Former Vice President Joe Biden is officially running for the Democratic presidential nomination, but his first official fundraiser is being co-hosted by people diametrically opposed to the party’s working-class coalition.

According to Politico reporter Holly Otterbein, the first official fundraiser of Biden’s 2020 campaign is being co-hosted by Steve Cozen, David L. Cohen, and Dan Hilferty, among several Democratic members of the House and Senate. Donors are being asked to give the maximum allowable contribution of $2,800.

While those names are likely unknown to the Democratic Party’s rank-and-file voters, activists in the labor, net neutrality, and healthcare fronts know them well.

As Mike Elk of the Payday Report wrote Wednesday, Cozen is best known for his work as partner at Cozen O’Connor — a law firm dedicated to helping their public sector and corporate clients bust their workers’ attempts to unionize, including locking out unionized workers. This is particularly ironic, as Biden will be going from the fundraiser to a campaign event at a Teamsters union hall.

“Cozen O’Connor’s traditional labor attorneys demonstrate a real commitment to understanding and supporting their clients’ business goals. We think not only about the technical legal matters, but also about how labor issues connect in a practical sense to business operations and strategy,” the Cozen O’Connor website reads. “Our attorneys manage labor relations with a clear eye toward the bottom line.”

In addition to Cozen, the Biden fundraiser will be co-hosted by David L. Cohen, one of the major Democratic power-brokers in Pennsylvania, who is also a senior executive at Comcast. The Young Turks reported in 2017 that Comcast spent approximately $4 million lobbying against net neutrality (the term used for keeping the internet free of corporate control) between 2014 and 2017. Biden has been a skeptic of net neutrality dating back to 2006, according to campaign finance news site Sludge.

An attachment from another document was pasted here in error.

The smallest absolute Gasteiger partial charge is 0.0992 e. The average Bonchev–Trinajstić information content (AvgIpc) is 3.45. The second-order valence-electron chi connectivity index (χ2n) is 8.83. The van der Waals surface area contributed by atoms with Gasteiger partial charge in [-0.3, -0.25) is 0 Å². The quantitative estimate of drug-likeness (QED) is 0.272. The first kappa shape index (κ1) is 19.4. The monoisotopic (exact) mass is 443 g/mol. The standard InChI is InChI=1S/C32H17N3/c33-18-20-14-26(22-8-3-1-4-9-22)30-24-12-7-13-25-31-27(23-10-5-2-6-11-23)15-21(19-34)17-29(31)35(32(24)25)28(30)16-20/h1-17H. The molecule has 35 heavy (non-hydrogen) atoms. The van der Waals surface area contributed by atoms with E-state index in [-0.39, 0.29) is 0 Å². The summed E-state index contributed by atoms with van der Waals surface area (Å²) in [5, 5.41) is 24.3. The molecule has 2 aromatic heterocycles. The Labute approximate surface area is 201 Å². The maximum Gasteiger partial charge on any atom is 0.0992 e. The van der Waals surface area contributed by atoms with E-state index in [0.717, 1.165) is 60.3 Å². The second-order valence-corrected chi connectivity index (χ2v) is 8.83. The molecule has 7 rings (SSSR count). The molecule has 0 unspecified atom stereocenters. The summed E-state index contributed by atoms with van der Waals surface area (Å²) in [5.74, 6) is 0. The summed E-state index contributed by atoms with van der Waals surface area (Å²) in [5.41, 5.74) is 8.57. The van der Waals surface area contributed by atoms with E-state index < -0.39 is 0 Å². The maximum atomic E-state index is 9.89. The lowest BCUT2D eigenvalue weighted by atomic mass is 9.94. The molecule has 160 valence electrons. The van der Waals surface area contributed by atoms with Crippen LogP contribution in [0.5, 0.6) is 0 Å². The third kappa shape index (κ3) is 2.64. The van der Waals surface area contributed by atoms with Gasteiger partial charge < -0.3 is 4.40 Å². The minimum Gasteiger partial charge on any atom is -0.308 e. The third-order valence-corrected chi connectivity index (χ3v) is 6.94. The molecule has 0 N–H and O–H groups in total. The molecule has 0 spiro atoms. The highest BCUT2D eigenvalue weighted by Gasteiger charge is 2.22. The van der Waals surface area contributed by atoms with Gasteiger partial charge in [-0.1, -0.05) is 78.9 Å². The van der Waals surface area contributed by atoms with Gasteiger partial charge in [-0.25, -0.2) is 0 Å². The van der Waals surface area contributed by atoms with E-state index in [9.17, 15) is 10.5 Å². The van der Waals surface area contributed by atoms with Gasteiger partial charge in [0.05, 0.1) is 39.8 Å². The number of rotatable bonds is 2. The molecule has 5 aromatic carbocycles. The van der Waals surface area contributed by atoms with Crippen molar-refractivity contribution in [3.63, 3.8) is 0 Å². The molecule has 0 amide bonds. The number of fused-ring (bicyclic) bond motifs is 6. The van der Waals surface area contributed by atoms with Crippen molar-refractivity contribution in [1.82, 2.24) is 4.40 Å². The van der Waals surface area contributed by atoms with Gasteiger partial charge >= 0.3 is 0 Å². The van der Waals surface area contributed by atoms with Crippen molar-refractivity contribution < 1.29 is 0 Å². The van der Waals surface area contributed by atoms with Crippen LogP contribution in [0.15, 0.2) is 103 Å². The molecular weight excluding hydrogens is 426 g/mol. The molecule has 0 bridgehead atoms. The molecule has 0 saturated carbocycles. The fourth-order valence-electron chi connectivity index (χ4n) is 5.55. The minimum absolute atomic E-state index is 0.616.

Hilferty’s name on the Biden fundraiser invitation comes at a time while support for Medicare for All has become a litmus test for Democratic presidential candidates. As CEO of Independence Health Group (parent company of Independence Blue Cross), Hilferty was paid $4.8 million in 2017, according to the Philadelphia Inquirer. Should Senator Bernie Sanders’ (I-Vermont) Medicare for All bill pass, it would eliminate private, for-profit health insurers, meaning Hilferty has a vested interest in making sure the bill is defeated. Biden, for his part, has only said that he wants Americans to have “peace of mind of health insurance.”

According to the latest polls, Biden and Sanders are neck-and-neck for first place, leading the rest of the crowded 2020 Democratic primary field.


Carl Gibson is a politics contributor for Grit Post. His work has previously been published in The Guardian, The Washington Post, The Houston Chronicle, Al-Jazeera America, and NPR, among others. Follow him on Twitter @crgibs or send him an email at carl at gritpost dot com.

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